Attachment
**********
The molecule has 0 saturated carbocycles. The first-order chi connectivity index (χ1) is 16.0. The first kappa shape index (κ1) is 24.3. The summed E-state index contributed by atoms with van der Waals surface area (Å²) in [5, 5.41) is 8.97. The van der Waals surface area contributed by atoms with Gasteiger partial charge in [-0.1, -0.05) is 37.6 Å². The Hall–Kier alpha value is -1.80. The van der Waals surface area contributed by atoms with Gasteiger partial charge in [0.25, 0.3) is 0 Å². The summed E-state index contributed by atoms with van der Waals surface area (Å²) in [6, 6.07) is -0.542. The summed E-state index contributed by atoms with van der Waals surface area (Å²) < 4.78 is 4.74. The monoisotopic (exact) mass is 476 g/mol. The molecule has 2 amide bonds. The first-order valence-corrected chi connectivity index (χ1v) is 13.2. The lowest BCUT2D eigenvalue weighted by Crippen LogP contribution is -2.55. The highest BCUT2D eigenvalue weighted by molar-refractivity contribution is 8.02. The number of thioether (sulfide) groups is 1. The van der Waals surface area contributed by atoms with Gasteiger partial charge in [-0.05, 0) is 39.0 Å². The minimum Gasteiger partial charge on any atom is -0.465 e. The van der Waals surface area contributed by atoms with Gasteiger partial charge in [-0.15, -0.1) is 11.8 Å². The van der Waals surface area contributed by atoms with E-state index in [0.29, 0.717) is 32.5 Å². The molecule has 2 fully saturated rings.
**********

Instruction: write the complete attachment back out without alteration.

The molecule has 0 saturated carbocycles. The first-order chi connectivity index (χ1) is 16.0. The first kappa shape index (κ1) is 24.3. The summed E-state index contributed by atoms with van der Waals surface area (Å²) in [5, 5.41) is 8.97. The van der Waals surface area contributed by atoms with Gasteiger partial charge in [-0.1, -0.05) is 37.6 Å². The Hall–Kier alpha value is -1.80. The van der Waals surface area contributed by atoms with Gasteiger partial charge in [0.25, 0.3) is 0 Å². The summed E-state index contributed by atoms with van der Waals surface area (Å²) in [6, 6.07) is -0.542. The summed E-state index contributed by atoms with van der Waals surface area (Å²) < 4.78 is 4.74. The monoisotopic (exact) mass is 476 g/mol. The molecule has 2 amide bonds. The first-order valence-corrected chi connectivity index (χ1v) is 13.2. The lowest BCUT2D eigenvalue weighted by Crippen LogP contribution is -2.55. The highest BCUT2D eigenvalue weighted by molar-refractivity contribution is 8.02. The number of thioether (sulfide) groups is 1. The van der Waals surface area contributed by atoms with Gasteiger partial charge in [-0.05, 0) is 39.0 Å². The minimum Gasteiger partial charge on any atom is -0.465 e. The van der Waals surface area contributed by atoms with Gasteiger partial charge in [-0.15, -0.1) is 11.8 Å². The van der Waals surface area contributed by atoms with E-state index in [0.29, 0.717) is 32.5 Å². The molecule has 2 fully saturated rings.